As Catholics we cannot assess health care reform without evaluating how it impacts the poor and vulnerable for “the Gospel instructs us in the preferential respect due to the poor” (Octogesima Adveniens). Yet, the pre-ACA system had a particularly harmful impact on the marginalized in our society. In 2012, 38% of individuals living below the poverty level were uninsured; 55% of those who were uninsured were minorities. And remember, before the ACA, the sickest in our society—people with pre-existing conditions—lost their insurance, were denied coverage, or could not afford the cost of premiums if they were actually able to find coverage. While some gaps in coverage remain, the ACA has helped the poor and vulnerable significantly through premium subsidies for low and middle income Americans and a ban on insurance companies denying coverage to those with pre-existing conditions.
Catholic social teaching also has an answer for people who bemoan the expanded role of government in the ACA. The Church values government because it is best suited to serve the public interest and promote the common good. On the other hand, Catholic social teaching has traditionally been suspicious of market ideology for its emphasis on profit and self-interest. Pope Francis has continued this tradition by recently criticizing capitalism for its "trickle-down theories which assume that economic growth, encouraged by a free market, will inevitably succeed in bringing about greater justice and inclusiveness in the world. This opinion, which has never been confirmed by the facts, expresses a crude and naïve trust in the goodness of those wielding economic power and in the sacralized workings of the prevailing economic system” (Evangelli Gaudium).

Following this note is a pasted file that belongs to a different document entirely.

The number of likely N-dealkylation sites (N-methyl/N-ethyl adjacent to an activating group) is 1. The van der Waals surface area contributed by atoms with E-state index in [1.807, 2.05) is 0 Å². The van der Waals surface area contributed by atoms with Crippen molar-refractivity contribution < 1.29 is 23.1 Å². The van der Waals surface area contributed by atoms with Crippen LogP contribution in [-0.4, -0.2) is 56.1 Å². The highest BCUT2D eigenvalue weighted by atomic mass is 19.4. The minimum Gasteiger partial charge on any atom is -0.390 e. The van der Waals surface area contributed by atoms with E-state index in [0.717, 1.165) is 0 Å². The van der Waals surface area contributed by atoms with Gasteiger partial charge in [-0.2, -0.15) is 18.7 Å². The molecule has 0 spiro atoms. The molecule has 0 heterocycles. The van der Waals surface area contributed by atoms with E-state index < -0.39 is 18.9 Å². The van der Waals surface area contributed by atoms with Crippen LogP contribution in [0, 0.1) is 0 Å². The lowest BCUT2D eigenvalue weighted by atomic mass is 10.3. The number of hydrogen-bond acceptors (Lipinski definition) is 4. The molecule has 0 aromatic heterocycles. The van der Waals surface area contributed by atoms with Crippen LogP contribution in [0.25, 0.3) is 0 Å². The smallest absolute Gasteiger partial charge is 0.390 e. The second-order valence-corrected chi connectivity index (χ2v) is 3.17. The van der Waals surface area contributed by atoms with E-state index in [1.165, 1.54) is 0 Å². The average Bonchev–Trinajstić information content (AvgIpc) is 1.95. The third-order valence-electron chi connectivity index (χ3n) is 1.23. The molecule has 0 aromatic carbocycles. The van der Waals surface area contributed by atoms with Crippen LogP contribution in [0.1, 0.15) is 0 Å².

One of the reasons the US health care system fell into such disarray in the first place stems from its reliance on market practices. The use of market mechanisms, such as private insurance, managed care, and high deductibles, has steadily increased over the past 45 years. Market ideology, with its bias toward profit, individual preferences, the creation of demand for products, and total lack of consideration for the common good, has little to contribute to the health care system. When it comes to the oversight and management of health care, however, the government can focus on the public interest by coordinating local, regional, and national health care programs toward a common goal: a universal, equitable, quality system.
Finally, the Catholic vision of the common good also informs our underlying vision of health care. The good of the community is more important than the good of the individual. No one can make a credible argument that our former health care system with its disparities, inaccessibility, and unsustainability is the best system to serve the common good
While the ACA is not perfect, it is a step in the right direction. We cannot return to the broken system of our past. Instead we should let Catholic social teaching open our eyes to a new vision of health care. One founded on principles of social justice.